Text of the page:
Pet shops have been around for such a long time, you would be hard pushed to find a high street without one. Most pet shops sell animals, however, there are a few that don’t and the latter are the ones who should be applauded as responsible pet shops sell products and not pets. Selling animals in pet shops is outdated and treats animals as if they are fashion accessories. Too many pets are purchased on impulse, leading to rescues becoming crowded. Here are some reasons why pet shops that sell animals are problematic.
More people go to pet shops that rescue
Because you can walk into any pet shop and walk out with an animal, more people are likely to get an animal for the wrong reason. I have been told many times that I ask too many questions when people apply to adopt, but this is only because I want to make sure the person adopting is 100% sure they want the animal, and that they are aware of the care, time and costs involved in taking on an animal. Animals are handed in to rescue for many reasons, and buying them on impulse is a common reason.
I deal with rabbits more than any other species, and a lot of people come to me as they have bought a single rabbit from a pet shop and it’s not until a few months later, they have realised that rabbits need the companionship of their own kind. Most rescues rely on donations to run, and if rescues aren’t supported they will have no option but to close their doors.
It gives a false impression of rescue
A very large, well-known pet shop has an ‘adoption section’ which people wrongly assume they are rescuing an animal. Many of the animals in the adoption section are unsold stock, and by buying that animal you are contributing to the problem. Sometimes the animals in adoption sectioned are labelled wrongly, saying things such as “I need to live on my own as I don’t like other rats”, where in reality, that rat could be neutered and bonded with other rats. All sociable animals should have company, and it’s rare for a sociable animal not to get along with any other. They could just need the right match.
You are helping the pet shop make money
I have heard it so many times “He looked sad/I felt sorry for him so I bought him”. I know animals are cute and it’s human nature to want to take them home, however, if you buy an animal from a pet shop, you are emptying a cage and it will be filled with another animal. If you are concerned about the welfare of the animals in a pet shop, you need to contact the relevant council who controls if the pet shop’s license. If you spend money in a pet shop that sells animals, you are part of the problem. The best advice is to stay away from pet shops that sell animals.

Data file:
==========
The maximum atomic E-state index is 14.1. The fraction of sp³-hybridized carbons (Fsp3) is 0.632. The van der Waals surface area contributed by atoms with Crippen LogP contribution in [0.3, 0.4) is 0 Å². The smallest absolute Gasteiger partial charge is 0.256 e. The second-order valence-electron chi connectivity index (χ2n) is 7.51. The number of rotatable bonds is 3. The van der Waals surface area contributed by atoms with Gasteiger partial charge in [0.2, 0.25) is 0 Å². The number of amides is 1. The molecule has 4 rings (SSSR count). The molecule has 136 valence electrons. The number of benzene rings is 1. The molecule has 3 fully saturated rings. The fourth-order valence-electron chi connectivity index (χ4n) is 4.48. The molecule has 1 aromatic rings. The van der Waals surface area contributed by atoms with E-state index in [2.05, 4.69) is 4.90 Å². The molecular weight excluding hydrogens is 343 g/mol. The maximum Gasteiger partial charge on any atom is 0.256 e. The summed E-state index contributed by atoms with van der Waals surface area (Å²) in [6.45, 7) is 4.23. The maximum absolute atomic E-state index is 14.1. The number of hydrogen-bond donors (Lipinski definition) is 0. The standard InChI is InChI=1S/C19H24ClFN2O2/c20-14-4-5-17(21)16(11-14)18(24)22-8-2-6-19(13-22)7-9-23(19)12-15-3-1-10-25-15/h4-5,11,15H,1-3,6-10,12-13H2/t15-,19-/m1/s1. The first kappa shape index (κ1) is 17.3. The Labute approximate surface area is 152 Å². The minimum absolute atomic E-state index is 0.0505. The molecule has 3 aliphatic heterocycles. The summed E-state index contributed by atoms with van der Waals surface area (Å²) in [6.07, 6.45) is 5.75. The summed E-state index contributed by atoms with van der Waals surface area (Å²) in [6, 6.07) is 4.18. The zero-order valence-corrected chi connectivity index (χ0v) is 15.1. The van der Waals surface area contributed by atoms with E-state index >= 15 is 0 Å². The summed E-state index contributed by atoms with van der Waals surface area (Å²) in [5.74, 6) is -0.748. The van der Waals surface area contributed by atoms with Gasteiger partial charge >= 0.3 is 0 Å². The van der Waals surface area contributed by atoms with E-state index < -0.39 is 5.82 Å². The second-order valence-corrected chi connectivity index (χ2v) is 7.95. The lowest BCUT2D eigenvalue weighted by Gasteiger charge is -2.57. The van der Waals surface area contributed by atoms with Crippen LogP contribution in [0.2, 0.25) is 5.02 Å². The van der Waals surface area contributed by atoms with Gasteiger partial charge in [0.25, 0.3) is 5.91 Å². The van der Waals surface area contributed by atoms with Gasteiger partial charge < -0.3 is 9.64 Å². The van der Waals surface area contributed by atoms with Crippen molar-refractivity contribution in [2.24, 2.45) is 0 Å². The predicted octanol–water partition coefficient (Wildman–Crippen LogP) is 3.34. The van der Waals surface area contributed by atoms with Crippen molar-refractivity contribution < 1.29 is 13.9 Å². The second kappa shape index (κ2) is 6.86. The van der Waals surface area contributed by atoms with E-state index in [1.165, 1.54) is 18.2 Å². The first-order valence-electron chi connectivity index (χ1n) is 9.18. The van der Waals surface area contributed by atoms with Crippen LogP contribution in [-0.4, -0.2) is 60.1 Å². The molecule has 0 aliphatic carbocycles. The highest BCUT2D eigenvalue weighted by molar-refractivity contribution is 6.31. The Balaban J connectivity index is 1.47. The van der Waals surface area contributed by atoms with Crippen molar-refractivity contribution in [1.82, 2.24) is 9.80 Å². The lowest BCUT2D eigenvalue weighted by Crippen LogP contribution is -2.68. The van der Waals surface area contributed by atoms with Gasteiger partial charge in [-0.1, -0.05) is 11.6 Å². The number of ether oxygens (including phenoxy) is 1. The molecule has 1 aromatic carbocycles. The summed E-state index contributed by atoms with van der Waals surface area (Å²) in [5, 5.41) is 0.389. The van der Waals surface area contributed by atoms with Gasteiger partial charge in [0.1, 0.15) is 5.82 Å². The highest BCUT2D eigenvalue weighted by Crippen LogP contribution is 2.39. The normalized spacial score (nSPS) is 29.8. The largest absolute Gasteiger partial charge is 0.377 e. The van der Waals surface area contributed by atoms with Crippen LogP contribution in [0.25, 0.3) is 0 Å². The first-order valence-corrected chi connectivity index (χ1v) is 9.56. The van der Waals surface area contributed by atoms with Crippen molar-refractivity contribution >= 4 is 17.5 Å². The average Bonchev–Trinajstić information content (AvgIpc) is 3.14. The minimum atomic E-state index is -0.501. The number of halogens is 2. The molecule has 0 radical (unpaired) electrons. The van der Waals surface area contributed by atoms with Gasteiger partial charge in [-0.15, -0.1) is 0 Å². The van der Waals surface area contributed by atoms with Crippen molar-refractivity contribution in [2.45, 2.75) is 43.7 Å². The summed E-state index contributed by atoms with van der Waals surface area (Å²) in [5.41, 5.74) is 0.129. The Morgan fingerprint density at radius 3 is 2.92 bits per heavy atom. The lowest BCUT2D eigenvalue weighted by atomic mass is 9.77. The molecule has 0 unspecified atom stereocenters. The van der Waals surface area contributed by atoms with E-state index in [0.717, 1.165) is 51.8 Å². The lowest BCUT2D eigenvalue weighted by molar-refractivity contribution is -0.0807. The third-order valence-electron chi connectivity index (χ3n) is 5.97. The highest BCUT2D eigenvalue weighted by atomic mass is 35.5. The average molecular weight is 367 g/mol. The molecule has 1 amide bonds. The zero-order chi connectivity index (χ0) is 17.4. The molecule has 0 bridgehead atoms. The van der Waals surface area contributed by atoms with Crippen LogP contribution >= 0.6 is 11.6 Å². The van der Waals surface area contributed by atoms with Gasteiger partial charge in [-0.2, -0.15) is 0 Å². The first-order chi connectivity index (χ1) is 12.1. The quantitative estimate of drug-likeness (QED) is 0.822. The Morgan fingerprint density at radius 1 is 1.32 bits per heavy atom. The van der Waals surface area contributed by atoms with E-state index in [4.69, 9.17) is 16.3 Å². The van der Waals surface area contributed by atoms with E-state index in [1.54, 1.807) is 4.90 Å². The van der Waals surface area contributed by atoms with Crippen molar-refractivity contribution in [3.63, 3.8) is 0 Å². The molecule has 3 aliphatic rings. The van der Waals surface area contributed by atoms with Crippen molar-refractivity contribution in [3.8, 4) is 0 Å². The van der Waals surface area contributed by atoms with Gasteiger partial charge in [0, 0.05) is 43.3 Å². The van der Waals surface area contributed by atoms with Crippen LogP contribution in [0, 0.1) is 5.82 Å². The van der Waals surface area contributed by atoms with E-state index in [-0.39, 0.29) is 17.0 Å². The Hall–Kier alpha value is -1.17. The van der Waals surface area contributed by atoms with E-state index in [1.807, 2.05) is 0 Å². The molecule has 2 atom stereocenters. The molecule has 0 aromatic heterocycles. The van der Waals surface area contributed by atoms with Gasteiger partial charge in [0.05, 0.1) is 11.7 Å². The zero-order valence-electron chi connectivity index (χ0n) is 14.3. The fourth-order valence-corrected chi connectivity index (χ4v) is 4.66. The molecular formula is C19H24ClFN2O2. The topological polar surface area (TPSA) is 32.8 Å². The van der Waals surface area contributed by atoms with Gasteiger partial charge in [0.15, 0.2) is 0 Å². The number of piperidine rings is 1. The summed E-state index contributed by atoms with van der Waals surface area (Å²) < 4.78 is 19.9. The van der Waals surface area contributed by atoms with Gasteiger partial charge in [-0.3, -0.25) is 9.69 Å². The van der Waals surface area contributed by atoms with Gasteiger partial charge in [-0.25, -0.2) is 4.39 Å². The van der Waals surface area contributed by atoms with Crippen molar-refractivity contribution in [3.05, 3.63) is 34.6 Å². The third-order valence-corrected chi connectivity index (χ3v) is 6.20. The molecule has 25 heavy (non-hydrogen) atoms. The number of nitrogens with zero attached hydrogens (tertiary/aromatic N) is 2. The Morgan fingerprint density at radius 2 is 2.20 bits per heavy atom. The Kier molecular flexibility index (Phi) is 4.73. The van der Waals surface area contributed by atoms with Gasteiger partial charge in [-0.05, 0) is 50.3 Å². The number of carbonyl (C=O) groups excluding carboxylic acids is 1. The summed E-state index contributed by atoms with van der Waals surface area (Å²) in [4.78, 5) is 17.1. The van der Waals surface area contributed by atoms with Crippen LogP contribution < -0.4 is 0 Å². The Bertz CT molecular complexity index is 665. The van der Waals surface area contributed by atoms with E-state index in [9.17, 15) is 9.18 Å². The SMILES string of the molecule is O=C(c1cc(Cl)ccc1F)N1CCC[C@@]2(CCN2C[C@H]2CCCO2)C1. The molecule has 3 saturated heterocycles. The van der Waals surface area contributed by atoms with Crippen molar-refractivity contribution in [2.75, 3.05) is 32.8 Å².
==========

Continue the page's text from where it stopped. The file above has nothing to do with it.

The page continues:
Being sold in a shop is stressful
Animals are usually kept in overcrowded cages, with lots of people looking in and tapping on the glass. A shop isn’t the right environment for any animal, especially a baby animal. Animals need space, toys and quiet time, which is far from the reality of a pet shop. Small cages can give the wrong impression of how much space the animal needs, and it could be argued that because the pet shop is keeping hamsters in a small cage whilst they wait to be sold, the new owner doesn’t need to buy a cage that is much bigger.
The animals are farmed
Whilst some pet shops source their animals from local breeders, a majority get them from rodent farms. This is where the animals are kept in small cages and are bred continually. The babies are travelled all over the country where they are put on display or in the back room until they are able to be sold. What you aren’t told is how many of the babies arrive at the store covered in urine and faeces, highly stressed and some are even unwell or die soon after arriving. Most tropical fish sold in stores are wild caught and again, many die in transit or in store.
Impulse buys mean most people won’t keep the animal
Most of the animals that come into rescue were originally bought from a pet shop. Many of the people who buy animals haven’t done proper research and have got the animal on a whim. Animals from pet shops fill rescues and contribute to the huge number of animals in rescue. Some animals are even ‘set free’ in woods and parks.
Pregnant or incorrectly sexed pairs are sold
Another common issue is animals are sold pregnant or as incorrectly sexed pairs. Some pet shops say they cannot guarantee the sex (not sure why as it’s not that hard to tell the difference), but because the gender cannot be guaranteed by all pet shop workers, some animals are pregnant or male and females are sold together. This, of course, leads to lots of babies and numbers can double if the owners cannot sex the babies, or split them up soon enough. It also raises the question of what to do with the babies, and many relinquish the young into rescues.
Go online and buy
If you shop in pet shops that sell animals, even if you don’t buy an animal in there, you are still giving the shop money and supporting the pet trade. There are lots of stores online that sell pet products, such as Amazon – look at their huge range! Also, there are pet shops that sell animal food and bedding, just not live animals. If you want to get an animal, there are hundreds, if not thousands sitting in rescue centres up and down the country. Please don’t support the pet trade whilst rescues are bursting at the seams.